Does online technology provide sustainable HE or aggravate diploma disease? Evidence from Bangladesh—a comparison of conditions before and during COVID-19
Gazi Mahabubul Alam
Technology in Society, 2021, vol. 66, issue C
Higher education (HE) serves to produce well trained and job-ready graduates. Despite this belief, whether HE produces certificates/qualifications or job-ready graduates—this debate remains unsettled. To date, the current COVID-19 pandemic which erupted in late 2019 continues to create much economic, social and political dislocation throughout the world. Consequently, one outcome for HE during this crisis is the much greater dependence on online/digital technology to deliver courses and programs. Although it is not considered to be a complete substitute, critics argue that education delivered through online technology has expended the ‘diploma disease’ crisis and subsequently may pose a threat to the viability of producing HE graduates. It has been suggested that this can result in significant long-term problems that may be impossible to recover from. This study was based on a ‘empirical survey’ where the sample incorporated 240 people in two groups (before and during COVID-19, for a total of 120 in each), and the objective was to examine academic and job-readiness of graduates in greater depth. Findings demonstrate that pre-pandemic students scored poorly academically compared to their post-pandemic classmates. Pre-pandemic graduates, on the other hand, had higher work readiness scores in terms of both aptitude and practical aspects. Furthermore, both groups outperformed their job-readiness scores in terms of learning performance. This raises the question: is it the job of higher education to promote sustainable production of graduates or deliver certificates and degrees? COVID-19 appears to have been utilised by the HE system as an excuse to exacerbate the “diploma disease crisis,” a scenario that must be resolved by developing a proper policy framework that allows HE to play the necessary role in an emergency. Meaningful measures should be taken so that online technology is employed properly in this situation.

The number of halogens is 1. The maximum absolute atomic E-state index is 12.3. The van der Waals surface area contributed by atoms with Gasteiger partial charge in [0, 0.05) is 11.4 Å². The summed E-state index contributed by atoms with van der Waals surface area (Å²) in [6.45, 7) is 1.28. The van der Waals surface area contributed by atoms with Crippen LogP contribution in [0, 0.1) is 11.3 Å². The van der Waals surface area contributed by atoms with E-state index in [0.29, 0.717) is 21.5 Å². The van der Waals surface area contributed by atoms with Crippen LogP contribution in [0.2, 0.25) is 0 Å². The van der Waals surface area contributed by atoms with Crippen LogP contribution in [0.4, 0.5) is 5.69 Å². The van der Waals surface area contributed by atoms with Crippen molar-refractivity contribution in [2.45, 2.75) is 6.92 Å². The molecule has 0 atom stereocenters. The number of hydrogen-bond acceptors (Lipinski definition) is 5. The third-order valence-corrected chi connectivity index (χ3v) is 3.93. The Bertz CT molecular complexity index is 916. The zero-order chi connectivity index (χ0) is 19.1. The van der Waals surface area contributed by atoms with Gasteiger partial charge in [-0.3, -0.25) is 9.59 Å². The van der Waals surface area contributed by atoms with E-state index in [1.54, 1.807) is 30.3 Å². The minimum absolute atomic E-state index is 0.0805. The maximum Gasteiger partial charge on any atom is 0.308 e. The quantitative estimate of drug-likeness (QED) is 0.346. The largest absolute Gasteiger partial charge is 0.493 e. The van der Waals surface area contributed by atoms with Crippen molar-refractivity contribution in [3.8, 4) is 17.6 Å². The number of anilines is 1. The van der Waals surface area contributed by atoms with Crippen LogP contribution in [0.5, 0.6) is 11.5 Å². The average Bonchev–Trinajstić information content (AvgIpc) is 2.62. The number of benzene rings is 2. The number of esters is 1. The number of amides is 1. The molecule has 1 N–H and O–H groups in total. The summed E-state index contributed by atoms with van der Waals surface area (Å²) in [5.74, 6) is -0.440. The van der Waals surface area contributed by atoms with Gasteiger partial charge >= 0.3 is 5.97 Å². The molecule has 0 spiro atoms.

Keywords: Online technology; Diploma disease; Industry and higher education collaboration; COVID-19; Sustainable higher education (search for similar items in EconPapers)
References: View references in EconPapers View complete reference list from CitEc
Citations: View citations in EconPapers (1) Track citations by RSS feed
Downloads: (external link)
Full text for ScienceDirect subscribers only
This item may be available elsewhere in EconPapers: Search for items with the same title.
Export reference: BibTeX
RIS (EndNote, ProCite, RefMan)
Persistent link: https://EconPapers.repec.org/RePEc:eee:teinso:v:66:y:2021:i:c:s0160791x21001524
Access Statistics for this article
Technology in Society is currently edited by Charla Griffy-Brown
More articles in Technology in Society from Elsevier
Bibliographic data for series maintained by Catherine Liu ().